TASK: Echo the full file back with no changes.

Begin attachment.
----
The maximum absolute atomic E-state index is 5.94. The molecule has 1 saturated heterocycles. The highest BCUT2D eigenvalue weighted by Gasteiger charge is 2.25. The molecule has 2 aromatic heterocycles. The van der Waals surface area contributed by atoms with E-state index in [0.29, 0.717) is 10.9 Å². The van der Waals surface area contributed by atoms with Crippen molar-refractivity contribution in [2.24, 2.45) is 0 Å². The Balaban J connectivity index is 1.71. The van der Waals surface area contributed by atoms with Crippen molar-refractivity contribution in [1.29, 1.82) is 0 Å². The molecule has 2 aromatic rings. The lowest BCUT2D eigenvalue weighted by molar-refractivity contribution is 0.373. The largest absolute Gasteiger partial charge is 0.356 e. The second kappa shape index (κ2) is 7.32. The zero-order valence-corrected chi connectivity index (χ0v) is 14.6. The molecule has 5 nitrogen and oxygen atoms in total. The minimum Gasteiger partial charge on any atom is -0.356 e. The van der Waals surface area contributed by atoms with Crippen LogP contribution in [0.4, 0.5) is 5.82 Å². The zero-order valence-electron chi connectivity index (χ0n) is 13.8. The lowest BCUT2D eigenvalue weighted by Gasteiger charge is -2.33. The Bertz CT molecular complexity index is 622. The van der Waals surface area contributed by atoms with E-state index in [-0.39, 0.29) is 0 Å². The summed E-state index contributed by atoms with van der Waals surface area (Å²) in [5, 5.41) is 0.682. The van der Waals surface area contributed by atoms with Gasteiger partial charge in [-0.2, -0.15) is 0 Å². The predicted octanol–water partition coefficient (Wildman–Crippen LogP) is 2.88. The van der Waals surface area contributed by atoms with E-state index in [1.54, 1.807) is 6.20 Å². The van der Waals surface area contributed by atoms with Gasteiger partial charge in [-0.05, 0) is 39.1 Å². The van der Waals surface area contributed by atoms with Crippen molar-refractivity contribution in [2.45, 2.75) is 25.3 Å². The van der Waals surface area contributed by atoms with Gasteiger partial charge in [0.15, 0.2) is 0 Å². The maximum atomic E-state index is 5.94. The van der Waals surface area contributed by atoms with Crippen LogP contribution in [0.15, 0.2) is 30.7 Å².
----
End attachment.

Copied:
The maximum absolute atomic E-state index is 5.94. The molecule has 1 saturated heterocycles. The highest BCUT2D eigenvalue weighted by Gasteiger charge is 2.25. The molecule has 2 aromatic heterocycles. The van der Waals surface area contributed by atoms with E-state index in [0.29, 0.717) is 10.9 Å². The van der Waals surface area contributed by atoms with Crippen molar-refractivity contribution in [2.24, 2.45) is 0 Å². The Balaban J connectivity index is 1.71. The van der Waals surface area contributed by atoms with Crippen molar-refractivity contribution in [1.29, 1.82) is 0 Å². The molecule has 2 aromatic rings. The lowest BCUT2D eigenvalue weighted by molar-refractivity contribution is 0.373. The largest absolute Gasteiger partial charge is 0.356 e. The second kappa shape index (κ2) is 7.32. The zero-order valence-corrected chi connectivity index (χ0v) is 14.6. The molecule has 5 nitrogen and oxygen atoms in total. The minimum Gasteiger partial charge on any atom is -0.356 e. The van der Waals surface area contributed by atoms with Crippen LogP contribution in [0.4, 0.5) is 5.82 Å². The zero-order valence-electron chi connectivity index (χ0n) is 13.8. The lowest BCUT2D eigenvalue weighted by Gasteiger charge is -2.33. The Bertz CT molecular complexity index is 622. The van der Waals surface area contributed by atoms with E-state index in [-0.39, 0.29) is 0 Å². The summed E-state index contributed by atoms with van der Waals surface area (Å²) in [5, 5.41) is 0.682. The van der Waals surface area contributed by atoms with Gasteiger partial charge in [-0.2, -0.15) is 0 Å². The predicted octanol–water partition coefficient (Wildman–Crippen LogP) is 2.88. The van der Waals surface area contributed by atoms with E-state index in [1.54, 1.807) is 6.20 Å². The van der Waals surface area contributed by atoms with Gasteiger partial charge in [-0.05, 0) is 39.1 Å². The van der Waals surface area contributed by atoms with Crippen molar-refractivity contribution in [2.45, 2.75) is 25.3 Å². The van der Waals surface area contributed by atoms with Gasteiger partial charge in [0.15, 0.2) is 0 Å². The maximum atomic E-state index is 5.94. The van der Waals surface area contributed by atoms with Crippen LogP contribution in [0.15, 0.2) is 30.7 Å².